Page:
TOPEKA, Kan (KSNT) – Across the country and here in Kansas, people recognize Memorial Day in very different ways. Whether, it’s placing flowers on a loved-one’s grave, grilling burgers with family or drinking with friends, these have all come to signify the modern day Memorial Day, but do they honor the true meaning of the day? With the majority of the country off from work, many people take the day to celebrate life with friends and family.
“We bring our tables and chairs out, so that we can talk with our neighbors and find new friends,” said Anton Ahrens.
Ahrens and his neighbors have been throwing a block party on Memorial Day in the 1400 block of Plass Street for decades. It’s a deeply held tradition that is becoming more and more rare across the country.
“We’re still trying to hold the block parties together. We still have fun visiting with each other invite neighbors here,” said Wayne Cottril, who went to his first block party with his wife 40 years ago.
But across town at the Great Overland Station Memorial Day looks very different. The Kansas Army National Guard and the Kansas Air National Guard honored the brave men and women during the annual Massing of The Colors event. The event included an armed color guard, dozens of flags and a three gun salute.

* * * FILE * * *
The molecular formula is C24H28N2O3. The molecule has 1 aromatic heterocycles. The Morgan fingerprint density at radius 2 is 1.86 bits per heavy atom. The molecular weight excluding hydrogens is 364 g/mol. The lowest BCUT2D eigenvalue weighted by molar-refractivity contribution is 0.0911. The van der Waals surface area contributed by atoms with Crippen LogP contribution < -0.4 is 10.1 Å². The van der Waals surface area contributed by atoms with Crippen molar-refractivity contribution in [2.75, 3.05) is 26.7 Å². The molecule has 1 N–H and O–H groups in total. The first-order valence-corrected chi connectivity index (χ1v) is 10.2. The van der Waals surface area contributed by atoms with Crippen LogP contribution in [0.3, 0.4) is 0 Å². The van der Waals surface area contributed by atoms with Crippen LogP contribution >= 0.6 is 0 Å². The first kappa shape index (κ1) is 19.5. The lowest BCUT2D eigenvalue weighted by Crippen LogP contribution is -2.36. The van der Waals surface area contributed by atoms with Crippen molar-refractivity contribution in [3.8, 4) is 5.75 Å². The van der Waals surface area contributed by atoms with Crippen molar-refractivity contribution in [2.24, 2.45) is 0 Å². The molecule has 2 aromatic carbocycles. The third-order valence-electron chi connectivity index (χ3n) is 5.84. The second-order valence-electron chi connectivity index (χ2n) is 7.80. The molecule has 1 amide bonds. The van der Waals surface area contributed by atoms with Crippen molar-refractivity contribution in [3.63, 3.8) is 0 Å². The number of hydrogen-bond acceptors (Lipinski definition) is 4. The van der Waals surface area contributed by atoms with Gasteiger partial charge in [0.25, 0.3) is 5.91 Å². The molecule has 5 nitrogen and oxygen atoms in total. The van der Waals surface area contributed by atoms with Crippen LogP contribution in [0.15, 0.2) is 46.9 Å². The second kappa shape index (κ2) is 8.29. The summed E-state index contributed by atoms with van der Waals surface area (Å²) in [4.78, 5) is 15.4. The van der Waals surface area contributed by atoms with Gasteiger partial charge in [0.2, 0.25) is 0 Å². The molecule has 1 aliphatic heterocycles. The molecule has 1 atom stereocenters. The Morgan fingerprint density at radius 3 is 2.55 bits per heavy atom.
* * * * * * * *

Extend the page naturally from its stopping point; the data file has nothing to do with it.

“As a combat medic it reminds me of all …. of all the men that I tried to save and died,” said Robert Goupil, a Vietnam Army veteran.
Groupil served as an Army medic during the Vietnam War. He said ceremonies like the one at the Great Overland Station honor the men and women who died for our country, which is the true purpose of Memorial Day. It’s a purpose Groupii said is lost on many Americans.
“Barbeques and family get-togethers are all good, but do we remember those that paid the ultimate price for that freedom. We must never never never forget,” said Goupil.
While they acknowledge it’s not always mentioned, the people on Plass Street believe the majority of Topekans do honor the brave men and women who died for their freedoms.
“What could you want more from Memorial Day then being able to memorialize those that’ve gone before us and who paid the ultimate price for our being able to share a day when we can just sit back and relax and enjoy,” said Ahrens.